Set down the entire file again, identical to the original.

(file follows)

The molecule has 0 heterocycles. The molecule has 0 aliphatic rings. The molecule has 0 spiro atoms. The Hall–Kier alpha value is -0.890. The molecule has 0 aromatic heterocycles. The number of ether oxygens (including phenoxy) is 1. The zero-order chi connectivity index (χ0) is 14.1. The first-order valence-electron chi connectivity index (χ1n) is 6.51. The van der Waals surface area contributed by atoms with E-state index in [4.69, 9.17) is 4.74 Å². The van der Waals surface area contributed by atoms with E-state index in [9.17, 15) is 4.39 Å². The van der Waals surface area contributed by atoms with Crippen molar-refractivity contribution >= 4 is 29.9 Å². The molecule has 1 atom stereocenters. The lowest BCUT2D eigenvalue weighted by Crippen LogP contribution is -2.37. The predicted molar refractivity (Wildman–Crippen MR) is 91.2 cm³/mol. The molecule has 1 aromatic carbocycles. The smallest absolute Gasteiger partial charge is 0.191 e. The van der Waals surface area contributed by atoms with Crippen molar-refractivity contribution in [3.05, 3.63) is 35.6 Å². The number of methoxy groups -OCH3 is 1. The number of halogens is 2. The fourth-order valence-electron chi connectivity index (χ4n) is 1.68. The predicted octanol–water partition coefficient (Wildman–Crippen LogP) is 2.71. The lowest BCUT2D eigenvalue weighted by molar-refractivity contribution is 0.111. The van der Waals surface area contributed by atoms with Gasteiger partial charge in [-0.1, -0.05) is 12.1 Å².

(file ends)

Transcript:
The molecule has 0 heterocycles. The molecule has 0 aliphatic rings. The molecule has 0 spiro atoms. The Hall–Kier alpha value is -0.890. The molecule has 0 aromatic heterocycles. The number of ether oxygens (including phenoxy) is 1. The zero-order chi connectivity index (χ0) is 14.1. The first-order valence-electron chi connectivity index (χ1n) is 6.51. The van der Waals surface area contributed by atoms with E-state index in [4.69, 9.17) is 4.74 Å². The van der Waals surface area contributed by atoms with E-state index in [9.17, 15) is 4.39 Å². The van der Waals surface area contributed by atoms with Crippen molar-refractivity contribution >= 4 is 29.9 Å². The molecule has 1 atom stereocenters. The lowest BCUT2D eigenvalue weighted by Crippen LogP contribution is -2.37. The predicted molar refractivity (Wildman–Crippen MR) is 91.2 cm³/mol. The molecule has 1 aromatic carbocycles. The smallest absolute Gasteiger partial charge is 0.191 e. The van der Waals surface area contributed by atoms with Crippen molar-refractivity contribution in [3.05, 3.63) is 35.6 Å². The number of methoxy groups -OCH3 is 1. The number of halogens is 2. The fourth-order valence-electron chi connectivity index (χ4n) is 1.68. The predicted octanol–water partition coefficient (Wildman–Crippen LogP) is 2.71. The lowest BCUT2D eigenvalue weighted by molar-refractivity contribution is 0.111. The van der Waals surface area contributed by atoms with Gasteiger partial charge in [-0.1, -0.05) is 12.1 Å².